Introduction to Cross-cultural Management

In today's globalized world companies are facing various cultural issues due to which they are adopting best leadership and management styles. With the help of adopting effective leadership style they can easily manage all their business operations in an more effective manner.  It also defines the principal contrasts between the styles of management adopted in Japanese and Danish companies (Mintzberg and Lampel, 1999). There are various challenges faced in the intercultural management between corporate headquarters in Denmark and their alliance partners in Japan. The present study clearly represent that how management practices in the intercultural workplace can results in better management in order to manage the cultural differences. In this study, leadership and management styles of Danish and Japanese companies have been compared in order to gain more effective results. It also helps in identifying best suitable leadership and management styles adopted by both of them in order to gain sound results. At the times of international collaboration one of the major problem faced by companies is related to the cultural differences (Sackmann and Phillips, 2004). The article given by Clausen clearly represents that how managers employ stereotypes to cope in bi-cultural environment.

The main research question which have been studied in the given article is related to the concept of cultural stereotypes. It clearly represents that how do managers precieve and address cultural problems between Danish headquarters and Japanese subsidiaries. They are try to adopting some of the best management and leadership practices through which they can easily cope up with the cross-cultural problems (Thomas and Inkson, 2004). Further, both the companies have their own goals and aims that influence management practices. The overall study gives brief description about cross-cultural management between Denmark and Japan.

Principal Contrasts Between The Styles Of Management Adopted In Japanese And Danish Companies

The Japanese market is facing huge challenges including complex system of business networking as well as hierarchical and family oriented management practices. On the other hand, Danish companies face major challenges at the time of dealing with Japanese managers due to various cross-cultural issues (Hall, 1959). Due to this issue, Japanese managers are trying to equally connect with the Danish managers. From the given article it has been clearly identified that both the countries are opposite ends of the bipolar continuum. Under this, Danish have feminine values whether Japanese have masculine values.

Case 1: Graphic design: Ongoing cultural clash

This case is based on the small Danish enterprise. This company is having very limited experience and they do not follow any type of intercultural strategies. Graphic designer of this company saw Japan as a land of opportunities with a million of customers. He is very positive about expanding this business in Japan. At the time of going through this, it is essential to build better relationship with Japanese. It is considered to be the most important priority for him. It is quite easy for Danish manager to enter into business. Japanese mainly emphasize on building better customer relationship. According to (Osland and Bird, 2000) at the management of Japanese several people are involved in the business meetings of product marketing of company whether graphic designer only travel to Japan alone in order to attend these meetings. One of the major issue faced by both the companies is physical distance. Danish manager found very inflexible and gives best presentation about the development of designs and products (Osland and Bird, 2000). Further, it has been identified from this particular case there is an ongoing cultural clashes has been noticed at the time of maintaining partnership between both the designer and Japanese manager. However, it is being identified that there is a huge difference between the management of both the companies. Danish  designer always win the discussion as he is very straight forward and he want to protect his brand. He is only focused with their expenses as well as their revenues rather than focusing on group goals. This comes across as a major issue due to which he can hurt the feelings of Japanese employees as they are very emotional and having high fear of rejection in their mind. However, due to the increasing sales both the parties can continue their partnership. But due to several cross-cultural differences as well as management differences resultant into high frustration.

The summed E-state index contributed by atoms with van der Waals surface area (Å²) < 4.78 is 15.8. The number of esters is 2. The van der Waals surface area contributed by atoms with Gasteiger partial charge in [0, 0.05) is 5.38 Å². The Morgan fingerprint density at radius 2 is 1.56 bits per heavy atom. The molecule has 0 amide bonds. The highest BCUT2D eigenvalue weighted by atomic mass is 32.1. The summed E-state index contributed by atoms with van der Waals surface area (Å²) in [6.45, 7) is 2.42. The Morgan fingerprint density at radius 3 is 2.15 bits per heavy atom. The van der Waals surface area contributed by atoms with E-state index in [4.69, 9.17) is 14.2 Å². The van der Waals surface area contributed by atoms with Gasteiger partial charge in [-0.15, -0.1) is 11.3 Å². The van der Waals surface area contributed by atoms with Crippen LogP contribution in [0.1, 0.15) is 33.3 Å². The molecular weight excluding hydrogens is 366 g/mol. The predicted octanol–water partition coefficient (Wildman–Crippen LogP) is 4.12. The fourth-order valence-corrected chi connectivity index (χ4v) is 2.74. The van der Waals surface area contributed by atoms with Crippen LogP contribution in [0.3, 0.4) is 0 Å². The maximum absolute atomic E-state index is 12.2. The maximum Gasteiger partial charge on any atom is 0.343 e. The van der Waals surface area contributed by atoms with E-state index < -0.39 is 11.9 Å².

Case 2: Interior design: Challenging cultural stereotypes

This case is based on the medium size enterprises of Japan. This case represent that a medium size enterprise wants to enter into the Japanese market. For this purpose, it is essential for the management team of company to have in-depth knowledge about Japanese business practices (Holden, 2002). Due to this company started the hiring of an Asia manager. He is a Danish male but having all the information about the Japanese. He can spoke Japanese as was formally educated in Japanese